While spending this summer combing through the photograph collection at the Museum looking for the best and worst hairstyles; it occurred to me that there were more than a few industries involved behind the scenes of the historical hairstyle trends I found. Upon further research, one business attracted my attention; the hair salons in that time period.
When women’s hair trends began to boom, barbers (who had only ever served men) had to quickly learn how to cut women’s hair to the latest styles. As more complex styles arose, more and more they had to rely on barbers to duplicate these up-dos. Women’s hair became the new business possibility and offered significant amounts of clientele requiring regular trips to the salons. By the early 1920’s, women-only salons were booming and became an industry of their own. When reading through a 1910 edition of the Ladies Home Journal, I came across an article titled “Why I Stopped Being a Beauty Specialist”. This article was somewhat of an “exposé” on the true running of a beauty parlor in that time period and to say it was an entertaining read is an understatement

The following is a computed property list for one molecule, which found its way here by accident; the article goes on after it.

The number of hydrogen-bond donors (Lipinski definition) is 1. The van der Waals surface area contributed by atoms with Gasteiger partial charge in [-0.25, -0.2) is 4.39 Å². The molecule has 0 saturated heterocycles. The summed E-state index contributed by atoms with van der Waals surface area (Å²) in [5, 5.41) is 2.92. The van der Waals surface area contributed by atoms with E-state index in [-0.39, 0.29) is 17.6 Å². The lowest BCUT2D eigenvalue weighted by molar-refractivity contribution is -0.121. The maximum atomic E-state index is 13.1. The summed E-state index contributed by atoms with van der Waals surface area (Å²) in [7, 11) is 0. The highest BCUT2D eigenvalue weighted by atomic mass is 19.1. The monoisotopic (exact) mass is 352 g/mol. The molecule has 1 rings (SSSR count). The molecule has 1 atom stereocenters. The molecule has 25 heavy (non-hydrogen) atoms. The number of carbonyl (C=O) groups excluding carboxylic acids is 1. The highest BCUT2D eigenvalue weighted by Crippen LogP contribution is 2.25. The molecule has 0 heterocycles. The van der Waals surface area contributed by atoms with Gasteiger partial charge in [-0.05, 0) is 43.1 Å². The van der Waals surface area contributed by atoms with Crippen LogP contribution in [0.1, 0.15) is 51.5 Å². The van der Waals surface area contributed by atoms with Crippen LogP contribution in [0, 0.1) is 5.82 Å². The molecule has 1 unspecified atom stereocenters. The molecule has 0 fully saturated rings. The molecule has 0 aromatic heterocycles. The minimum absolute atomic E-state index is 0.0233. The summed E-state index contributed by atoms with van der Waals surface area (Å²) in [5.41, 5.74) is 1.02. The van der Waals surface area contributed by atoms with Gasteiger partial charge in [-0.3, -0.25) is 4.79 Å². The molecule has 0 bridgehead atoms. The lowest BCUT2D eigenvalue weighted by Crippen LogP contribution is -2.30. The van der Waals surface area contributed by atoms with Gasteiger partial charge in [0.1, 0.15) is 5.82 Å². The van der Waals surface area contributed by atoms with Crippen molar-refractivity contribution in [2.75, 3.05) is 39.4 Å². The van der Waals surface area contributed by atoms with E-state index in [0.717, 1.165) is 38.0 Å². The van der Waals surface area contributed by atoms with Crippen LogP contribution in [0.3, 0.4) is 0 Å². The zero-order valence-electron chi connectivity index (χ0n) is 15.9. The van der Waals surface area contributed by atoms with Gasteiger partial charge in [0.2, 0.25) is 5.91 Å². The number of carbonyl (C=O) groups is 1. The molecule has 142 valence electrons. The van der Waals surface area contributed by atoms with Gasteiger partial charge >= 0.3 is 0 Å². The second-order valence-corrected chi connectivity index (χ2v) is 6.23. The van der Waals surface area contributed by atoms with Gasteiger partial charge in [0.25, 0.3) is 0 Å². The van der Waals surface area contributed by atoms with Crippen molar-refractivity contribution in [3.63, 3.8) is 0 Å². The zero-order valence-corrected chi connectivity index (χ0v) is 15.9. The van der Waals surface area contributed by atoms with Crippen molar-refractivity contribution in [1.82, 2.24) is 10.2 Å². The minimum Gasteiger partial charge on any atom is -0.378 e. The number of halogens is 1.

Beginning as an apprentice in this beauty parlor, the author is shocked to find out the parlor customs are more targeted to making money and high turnover than providing proper beauty care – quite shocking! A perfect example of this was suggesting that a customer could use a hair ‘brightening’ (as suggesting a bleach would result in a firm decline) due to the customers hair lacking luster and looking slightly ‘muddy’. After much insisting, the hairdresser winks and disappears and is soon replaced by a bleaching specialist! This bleaching treatment would cost anywhere from five to fifteen dollars “according to Madam’s gullibility”.
It was a pleasure spending my summer researching this interesting trends and tips regarding hairstyle and fashion, I hope you enjoyed it as much as I did.